PET reveals hippocampal role in preserving semantic memory

2003 04 11 15 11 36 706

The hippocampus complex -- long thought to be involved only in storing memories -- actually plays a role in the efficiency of memory retrieval, Canadian researchers reported at the 2003 Rotman Research Institute Conference in Toronto.

Using PET, Christine Whatmough, Ph.D., and colleagues from McGill University in Montreal showed that an intact hippocampus complex (HC) correlates positively with speed and efficiency on memory tasks.

"This is about semantic memory -- our memory that isn’t associated to a time or place," Whatmough told AuntMinnie.com. "So, for instance, we know that cats purr or what a dentist does."

Several studies have shown that people with a damaged hippocampus can still retain their semantic memory, while damage elsewhere can destroy those memories, Whatmough said.

But her group found that patients with severe atrophy of the anterior and inferior lateral temporal lobes, yet relatively intact hippocampi, can have reaction times on cognitive tasks within the normal range of the healthy elderly. On the other hand, Alzheimer’s patients, who have a higher ratio of hippocampal to cortical atrophy, have very long reaction times.

Whatmough presented PET scans of two patients -- one suffering from Alzheimer’s and the other, dubbed CWi, with severe atrophy of the temporal lobe and consequent semantic dementia, but relatively preserved HC.

"When I looked at his (CWi’s) reaction times, I found that on many tasks that we would call semantic, he was much faster" than the Alzheimer’s patient, even though both were equally accurate, Whatmough said. "This suggests that somehow the hippocampus was helping him perform these tasks."

To obtain more information, the group conducted retrospective analyses of two previous H215O PET studies of elderly subjects. In the first experiment, 14 normal patients (mean age 72.9) were asked to name line drawings; in the second, 15 normal subjects (mean age 74.3) were asked to judge the closeness in meaning of word pairs. PET scans were obtained on an ECAT EXACT HR+ scanner (Siemens Medical Solutions, Hoffman Estates, IL).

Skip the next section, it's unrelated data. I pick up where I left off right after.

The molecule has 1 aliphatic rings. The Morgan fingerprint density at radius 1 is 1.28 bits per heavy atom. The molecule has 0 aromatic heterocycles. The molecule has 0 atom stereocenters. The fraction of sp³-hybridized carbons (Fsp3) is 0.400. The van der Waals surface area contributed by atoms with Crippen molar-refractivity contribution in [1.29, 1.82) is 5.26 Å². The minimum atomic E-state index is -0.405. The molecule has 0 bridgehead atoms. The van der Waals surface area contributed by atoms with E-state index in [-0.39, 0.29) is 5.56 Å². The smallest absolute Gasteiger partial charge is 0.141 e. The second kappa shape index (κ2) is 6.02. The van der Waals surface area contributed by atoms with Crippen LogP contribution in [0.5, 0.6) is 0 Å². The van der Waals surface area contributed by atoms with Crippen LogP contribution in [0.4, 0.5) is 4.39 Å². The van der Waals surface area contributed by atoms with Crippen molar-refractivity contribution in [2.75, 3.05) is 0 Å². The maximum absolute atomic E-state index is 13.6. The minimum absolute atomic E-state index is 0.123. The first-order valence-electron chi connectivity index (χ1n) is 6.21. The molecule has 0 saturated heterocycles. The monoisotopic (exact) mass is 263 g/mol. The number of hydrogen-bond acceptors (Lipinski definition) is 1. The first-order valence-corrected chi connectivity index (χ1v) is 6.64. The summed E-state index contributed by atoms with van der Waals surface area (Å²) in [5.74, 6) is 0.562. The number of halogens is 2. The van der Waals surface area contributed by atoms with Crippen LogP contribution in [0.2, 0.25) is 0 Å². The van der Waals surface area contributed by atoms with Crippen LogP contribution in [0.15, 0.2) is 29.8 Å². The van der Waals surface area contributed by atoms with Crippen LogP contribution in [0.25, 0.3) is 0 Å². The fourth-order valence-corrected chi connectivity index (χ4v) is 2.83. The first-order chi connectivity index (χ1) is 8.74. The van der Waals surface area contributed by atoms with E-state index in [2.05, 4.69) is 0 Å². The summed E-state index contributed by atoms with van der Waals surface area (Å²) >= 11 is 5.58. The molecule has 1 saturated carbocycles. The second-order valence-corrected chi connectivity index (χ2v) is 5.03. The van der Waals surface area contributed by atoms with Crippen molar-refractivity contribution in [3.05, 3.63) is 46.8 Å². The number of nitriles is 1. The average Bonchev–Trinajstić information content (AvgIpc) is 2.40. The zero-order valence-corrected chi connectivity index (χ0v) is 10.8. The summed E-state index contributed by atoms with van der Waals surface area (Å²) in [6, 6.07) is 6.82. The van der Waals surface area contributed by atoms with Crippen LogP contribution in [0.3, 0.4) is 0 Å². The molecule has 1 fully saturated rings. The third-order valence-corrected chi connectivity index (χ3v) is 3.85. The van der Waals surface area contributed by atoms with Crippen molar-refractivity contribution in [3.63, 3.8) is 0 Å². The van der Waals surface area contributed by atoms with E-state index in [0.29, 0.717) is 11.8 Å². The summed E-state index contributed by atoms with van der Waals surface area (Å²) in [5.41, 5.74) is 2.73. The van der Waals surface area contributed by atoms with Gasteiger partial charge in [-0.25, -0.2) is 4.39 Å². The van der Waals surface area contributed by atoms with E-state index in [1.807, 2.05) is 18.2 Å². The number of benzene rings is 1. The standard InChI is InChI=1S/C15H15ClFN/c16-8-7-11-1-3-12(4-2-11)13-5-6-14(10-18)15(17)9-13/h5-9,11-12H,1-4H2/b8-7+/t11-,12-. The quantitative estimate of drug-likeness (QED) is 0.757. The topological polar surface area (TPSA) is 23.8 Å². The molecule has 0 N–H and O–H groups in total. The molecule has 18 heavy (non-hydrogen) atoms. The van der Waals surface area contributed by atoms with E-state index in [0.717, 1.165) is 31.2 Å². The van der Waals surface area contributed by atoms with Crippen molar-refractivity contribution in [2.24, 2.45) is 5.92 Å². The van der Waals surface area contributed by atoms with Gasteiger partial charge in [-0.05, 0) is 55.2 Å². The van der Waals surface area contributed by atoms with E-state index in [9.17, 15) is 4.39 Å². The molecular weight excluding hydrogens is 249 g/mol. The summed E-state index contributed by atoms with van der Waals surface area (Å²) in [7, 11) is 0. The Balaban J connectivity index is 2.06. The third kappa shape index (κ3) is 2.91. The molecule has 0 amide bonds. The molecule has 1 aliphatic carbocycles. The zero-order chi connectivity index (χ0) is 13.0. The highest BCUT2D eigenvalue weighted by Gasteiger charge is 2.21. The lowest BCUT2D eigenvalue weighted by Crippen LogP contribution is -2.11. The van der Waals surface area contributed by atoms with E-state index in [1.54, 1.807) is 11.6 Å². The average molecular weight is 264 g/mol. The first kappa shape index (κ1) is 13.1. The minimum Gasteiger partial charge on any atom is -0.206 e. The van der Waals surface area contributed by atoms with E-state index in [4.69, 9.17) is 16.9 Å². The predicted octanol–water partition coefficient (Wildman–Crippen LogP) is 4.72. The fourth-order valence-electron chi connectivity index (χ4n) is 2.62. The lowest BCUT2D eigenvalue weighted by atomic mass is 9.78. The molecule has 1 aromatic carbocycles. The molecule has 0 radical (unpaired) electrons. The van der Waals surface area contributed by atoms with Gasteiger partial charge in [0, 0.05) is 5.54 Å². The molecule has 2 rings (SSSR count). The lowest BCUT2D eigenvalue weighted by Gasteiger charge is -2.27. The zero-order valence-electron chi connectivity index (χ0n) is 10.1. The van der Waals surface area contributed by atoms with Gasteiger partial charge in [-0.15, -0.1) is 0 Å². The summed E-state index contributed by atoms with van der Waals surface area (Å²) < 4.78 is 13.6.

Accuracy was measured in the first task, and reaction times in the second. The analysis showed that normalized cerebral blood flow (CBF) to the hippocampus complex correlated positively with better performance on both tasks. "The more accurate they were, the greater the blood flow," Whatmough said.

2003 04 16 09 57 01 706
Reaction times on a word-meaning judgment task decreased with increased regional cerebral blood flow to the right parahippocampal gyrus (below) and the left hippocampus (above). Images courtesy of Christine Whatmough, Ph.D. 2003 04 16 09 58 22 706

"Eventually, this might help us understand some of the slowing that we see in cognitive tasks in dementia," she said. For example, the slowness demonstrated by Alzheimer’s patients on cognitive tasks might be a function of hippocampal damage, rather than generalized atrophy.

In addition to correlating with the accuracy of responses, the regional CBF showed clear lateralization -- right for picture-naming and left for word-meaning judgments, according to neurologist Dr. Howard Chertkow, another member of the research team.

Chertkow added that the study challenges conventional wisdom on memory systems, which says that different brain structures play separate roles.

"This is showing that that might be true in a crude fashion," he said, "but there are subtle ways in which, when they are carrying out these semantic tasks, people are using the hippocampus structures, impacting on how quickly and how well they’re able to carry out these tasks."

By Michael Smith
AuntMinnie.com contributing writer
April 16, 2003

Related Reading

fMRI reveals secrets of better memory, January 13, 2003

FDG-PET spies early decline in forgetful folks, October 22, 2002

Women, men use different parts of brain to remember, July 24, 2002

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